Richard Fumerton
Metaepistemology and Skepticism

More quotes a-comin'

I try to space out the Quotes of the Day and Thoughts of the Day, but because I've been reading a lot more lately in order to finish my dissertation, I keep finding interesting quotes I want to post. So I'm going to start doing it more frequently, maybe once a week. And just to be clear, I'm posting them because I find them interesting, not necessarily because I agree with them.

Wednesday, November 17, 2010

Bertrand Russell on Islamic Philosophy

One of my professors once said that he had never gotten around to reading Bertrand Russell's History of Western Philosophy, and probably never would. It was a famous book, but it was also infamous: Russell supposedly impugns those he disagrees with, often resorting to ad hominem attacks, Leibniz being a particular target (allegedly -- I haven't read it either). Anyway, an interesting blog that I've been frequenting of late is I Want a New Left, and he just posted a quote from Russell's History on Islamic Philosophy. It seems fair, insofar as Russell recognizes that the Muslims made genuine contributions in mathematics, but for the most part, their role was limited to 1) writing commentaries on other (Greek or Roman) works, and 2) passing on the ancient texts to western Europe. I would suggest though that genuine contributions can be made via commentary -- I'm thinking in particular of Ibn Rushd (Averroes) and his unusual suggestion in his Long Commentary on De Anima that there must be a nonphysical analogue to matter.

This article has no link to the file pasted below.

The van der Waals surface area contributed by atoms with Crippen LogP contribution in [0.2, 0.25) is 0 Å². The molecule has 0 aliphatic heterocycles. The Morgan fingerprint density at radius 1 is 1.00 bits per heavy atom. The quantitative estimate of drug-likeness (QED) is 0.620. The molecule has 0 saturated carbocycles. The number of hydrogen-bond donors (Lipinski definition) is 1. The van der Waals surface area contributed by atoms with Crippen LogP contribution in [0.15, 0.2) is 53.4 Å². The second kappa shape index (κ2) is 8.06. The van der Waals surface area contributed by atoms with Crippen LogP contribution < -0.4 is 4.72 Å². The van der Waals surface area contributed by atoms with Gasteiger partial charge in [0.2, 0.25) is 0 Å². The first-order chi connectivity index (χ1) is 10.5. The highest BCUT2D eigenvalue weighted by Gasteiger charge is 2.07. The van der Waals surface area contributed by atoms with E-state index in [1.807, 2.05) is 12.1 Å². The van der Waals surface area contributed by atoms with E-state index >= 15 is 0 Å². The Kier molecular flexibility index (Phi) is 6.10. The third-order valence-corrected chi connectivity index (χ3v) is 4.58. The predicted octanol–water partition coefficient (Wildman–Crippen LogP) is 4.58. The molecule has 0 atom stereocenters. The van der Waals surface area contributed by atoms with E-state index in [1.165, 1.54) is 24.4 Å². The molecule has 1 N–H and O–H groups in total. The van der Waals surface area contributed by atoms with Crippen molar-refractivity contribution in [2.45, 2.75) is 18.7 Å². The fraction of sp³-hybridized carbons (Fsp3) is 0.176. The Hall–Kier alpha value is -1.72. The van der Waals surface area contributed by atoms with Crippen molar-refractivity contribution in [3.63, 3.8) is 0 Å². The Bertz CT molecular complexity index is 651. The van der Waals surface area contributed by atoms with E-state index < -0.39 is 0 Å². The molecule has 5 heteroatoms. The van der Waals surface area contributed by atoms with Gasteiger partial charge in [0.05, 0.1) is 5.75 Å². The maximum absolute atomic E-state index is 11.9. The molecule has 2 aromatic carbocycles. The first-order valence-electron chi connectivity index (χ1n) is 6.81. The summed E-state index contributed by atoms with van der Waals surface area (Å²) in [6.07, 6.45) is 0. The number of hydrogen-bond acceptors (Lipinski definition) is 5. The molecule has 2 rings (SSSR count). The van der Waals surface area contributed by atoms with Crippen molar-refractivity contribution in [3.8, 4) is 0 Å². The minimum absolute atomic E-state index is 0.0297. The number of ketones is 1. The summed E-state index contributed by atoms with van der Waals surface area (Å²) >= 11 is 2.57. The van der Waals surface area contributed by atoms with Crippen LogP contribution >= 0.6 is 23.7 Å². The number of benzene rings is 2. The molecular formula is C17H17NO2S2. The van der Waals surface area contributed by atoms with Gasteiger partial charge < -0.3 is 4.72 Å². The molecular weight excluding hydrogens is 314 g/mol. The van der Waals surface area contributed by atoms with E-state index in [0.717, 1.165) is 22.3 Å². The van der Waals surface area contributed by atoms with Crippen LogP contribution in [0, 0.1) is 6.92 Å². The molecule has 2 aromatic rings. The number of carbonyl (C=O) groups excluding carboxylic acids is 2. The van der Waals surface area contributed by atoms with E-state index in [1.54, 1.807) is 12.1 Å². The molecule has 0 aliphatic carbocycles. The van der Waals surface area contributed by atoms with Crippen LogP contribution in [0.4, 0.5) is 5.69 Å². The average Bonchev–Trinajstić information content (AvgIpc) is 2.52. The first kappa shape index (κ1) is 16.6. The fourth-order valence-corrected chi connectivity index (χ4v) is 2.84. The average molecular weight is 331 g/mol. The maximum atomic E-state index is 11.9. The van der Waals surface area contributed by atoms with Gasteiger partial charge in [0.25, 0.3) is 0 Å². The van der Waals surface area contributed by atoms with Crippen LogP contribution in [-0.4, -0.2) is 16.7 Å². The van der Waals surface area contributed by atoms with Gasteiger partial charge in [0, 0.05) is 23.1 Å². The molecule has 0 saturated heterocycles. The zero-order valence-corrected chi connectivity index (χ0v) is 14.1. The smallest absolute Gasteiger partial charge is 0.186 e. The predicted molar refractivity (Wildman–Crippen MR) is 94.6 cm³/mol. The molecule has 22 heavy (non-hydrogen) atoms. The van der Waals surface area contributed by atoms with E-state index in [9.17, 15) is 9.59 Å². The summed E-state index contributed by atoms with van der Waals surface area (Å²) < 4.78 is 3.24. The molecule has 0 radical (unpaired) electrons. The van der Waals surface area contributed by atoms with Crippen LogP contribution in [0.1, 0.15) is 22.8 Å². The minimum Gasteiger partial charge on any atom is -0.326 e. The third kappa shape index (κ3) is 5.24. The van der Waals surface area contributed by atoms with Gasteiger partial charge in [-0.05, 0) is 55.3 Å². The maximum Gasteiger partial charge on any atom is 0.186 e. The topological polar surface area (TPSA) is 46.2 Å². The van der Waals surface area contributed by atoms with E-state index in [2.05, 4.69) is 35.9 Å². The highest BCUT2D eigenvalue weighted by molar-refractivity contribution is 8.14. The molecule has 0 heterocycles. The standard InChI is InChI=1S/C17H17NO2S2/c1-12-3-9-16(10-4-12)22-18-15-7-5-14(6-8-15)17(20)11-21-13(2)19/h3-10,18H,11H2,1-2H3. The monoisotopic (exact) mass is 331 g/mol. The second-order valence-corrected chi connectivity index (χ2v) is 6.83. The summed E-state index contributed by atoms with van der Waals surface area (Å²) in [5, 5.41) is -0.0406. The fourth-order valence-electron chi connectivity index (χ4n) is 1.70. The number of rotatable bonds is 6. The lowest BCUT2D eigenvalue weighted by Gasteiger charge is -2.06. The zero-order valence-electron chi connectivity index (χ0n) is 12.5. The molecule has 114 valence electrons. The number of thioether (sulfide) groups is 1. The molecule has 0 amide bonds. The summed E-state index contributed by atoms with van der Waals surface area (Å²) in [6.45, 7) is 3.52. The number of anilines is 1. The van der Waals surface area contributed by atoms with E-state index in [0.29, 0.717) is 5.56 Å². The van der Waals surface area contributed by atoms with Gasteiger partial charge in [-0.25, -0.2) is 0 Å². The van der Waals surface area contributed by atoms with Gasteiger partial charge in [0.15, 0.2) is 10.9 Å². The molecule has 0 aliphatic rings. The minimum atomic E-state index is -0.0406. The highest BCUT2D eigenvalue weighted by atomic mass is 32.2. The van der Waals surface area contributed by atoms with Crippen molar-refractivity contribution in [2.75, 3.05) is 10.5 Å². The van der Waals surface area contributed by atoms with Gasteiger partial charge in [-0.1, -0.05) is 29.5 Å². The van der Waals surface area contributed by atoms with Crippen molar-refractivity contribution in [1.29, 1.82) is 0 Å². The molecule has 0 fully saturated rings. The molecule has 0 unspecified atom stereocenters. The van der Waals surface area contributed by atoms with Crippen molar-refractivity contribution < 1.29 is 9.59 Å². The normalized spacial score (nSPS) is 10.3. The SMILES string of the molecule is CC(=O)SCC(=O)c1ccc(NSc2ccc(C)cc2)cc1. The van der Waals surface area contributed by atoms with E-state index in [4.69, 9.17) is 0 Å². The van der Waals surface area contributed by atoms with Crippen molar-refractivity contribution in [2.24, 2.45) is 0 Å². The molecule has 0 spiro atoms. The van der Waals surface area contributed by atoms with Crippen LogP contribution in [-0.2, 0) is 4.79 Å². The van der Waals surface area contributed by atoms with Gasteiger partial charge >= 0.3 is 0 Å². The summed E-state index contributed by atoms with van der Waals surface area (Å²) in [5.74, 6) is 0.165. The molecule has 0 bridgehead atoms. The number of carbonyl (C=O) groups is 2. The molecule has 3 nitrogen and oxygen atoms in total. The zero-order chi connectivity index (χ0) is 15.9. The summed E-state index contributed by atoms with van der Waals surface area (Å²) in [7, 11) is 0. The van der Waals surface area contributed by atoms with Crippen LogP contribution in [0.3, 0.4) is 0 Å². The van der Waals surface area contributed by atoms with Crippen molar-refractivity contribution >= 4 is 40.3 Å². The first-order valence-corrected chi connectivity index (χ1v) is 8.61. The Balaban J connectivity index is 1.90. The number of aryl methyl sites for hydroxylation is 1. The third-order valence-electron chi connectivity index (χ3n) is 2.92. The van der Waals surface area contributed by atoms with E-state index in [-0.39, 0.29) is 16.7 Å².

Nevertheless, our desire to recognize the good things about Islam has led to the exaggeration of Muslim accomplishments, crediting them with insights and discoveries made by others. This is unfortunate: when you exaggerate a case, eventually people will find out, and then they'll be less willing to believe similar claims, even if they are genuine.

Thursday, November 11, 2010

Quote of the Day

But why not take a full blown eliminationist line? Why not eliminate the normative from our conceptual vocabulary? Could it be a superstition that there is such a thing as reason?